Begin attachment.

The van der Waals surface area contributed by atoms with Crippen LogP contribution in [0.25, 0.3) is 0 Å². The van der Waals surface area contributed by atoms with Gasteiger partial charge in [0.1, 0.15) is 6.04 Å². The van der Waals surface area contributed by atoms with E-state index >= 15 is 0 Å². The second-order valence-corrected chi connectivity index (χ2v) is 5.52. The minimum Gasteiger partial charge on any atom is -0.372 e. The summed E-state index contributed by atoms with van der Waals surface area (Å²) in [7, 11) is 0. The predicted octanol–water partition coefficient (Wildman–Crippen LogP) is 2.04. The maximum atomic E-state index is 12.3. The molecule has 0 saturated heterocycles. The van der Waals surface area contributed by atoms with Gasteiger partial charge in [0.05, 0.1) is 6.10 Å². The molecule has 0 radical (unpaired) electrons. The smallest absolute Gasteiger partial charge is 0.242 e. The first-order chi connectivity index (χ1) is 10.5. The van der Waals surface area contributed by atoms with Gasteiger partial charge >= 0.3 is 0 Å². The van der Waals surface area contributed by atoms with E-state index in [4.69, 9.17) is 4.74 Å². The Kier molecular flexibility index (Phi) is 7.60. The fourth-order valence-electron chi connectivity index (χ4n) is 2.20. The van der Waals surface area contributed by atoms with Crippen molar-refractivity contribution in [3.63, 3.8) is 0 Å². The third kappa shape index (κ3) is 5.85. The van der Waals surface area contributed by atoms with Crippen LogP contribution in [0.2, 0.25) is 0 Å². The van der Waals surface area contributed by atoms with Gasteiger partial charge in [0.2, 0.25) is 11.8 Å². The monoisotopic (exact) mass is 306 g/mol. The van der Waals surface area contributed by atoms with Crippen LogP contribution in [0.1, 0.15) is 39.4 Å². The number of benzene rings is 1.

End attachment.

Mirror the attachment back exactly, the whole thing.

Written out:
The van der Waals surface area contributed by atoms with Crippen LogP contribution in [0.25, 0.3) is 0 Å². The van der Waals surface area contributed by atoms with Gasteiger partial charge in [0.1, 0.15) is 6.04 Å². The van der Waals surface area contributed by atoms with E-state index >= 15 is 0 Å². The second-order valence-corrected chi connectivity index (χ2v) is 5.52. The minimum Gasteiger partial charge on any atom is -0.372 e. The summed E-state index contributed by atoms with van der Waals surface area (Å²) in [7, 11) is 0. The predicted octanol–water partition coefficient (Wildman–Crippen LogP) is 2.04. The maximum atomic E-state index is 12.3. The molecule has 0 saturated heterocycles. The van der Waals surface area contributed by atoms with Gasteiger partial charge in [0.05, 0.1) is 6.10 Å². The molecule has 0 radical (unpaired) electrons. The smallest absolute Gasteiger partial charge is 0.242 e. The first-order chi connectivity index (χ1) is 10.5. The van der Waals surface area contributed by atoms with Gasteiger partial charge >= 0.3 is 0 Å². The van der Waals surface area contributed by atoms with E-state index in [4.69, 9.17) is 4.74 Å². The Kier molecular flexibility index (Phi) is 7.60. The fourth-order valence-electron chi connectivity index (χ4n) is 2.20. The van der Waals surface area contributed by atoms with Crippen molar-refractivity contribution in [3.63, 3.8) is 0 Å². The third kappa shape index (κ3) is 5.85. The van der Waals surface area contributed by atoms with Crippen LogP contribution in [0.2, 0.25) is 0 Å². The van der Waals surface area contributed by atoms with Gasteiger partial charge in [0.2, 0.25) is 11.8 Å². The monoisotopic (exact) mass is 306 g/mol. The van der Waals surface area contributed by atoms with Crippen LogP contribution in [0.1, 0.15) is 39.4 Å². The number of benzene rings is 1.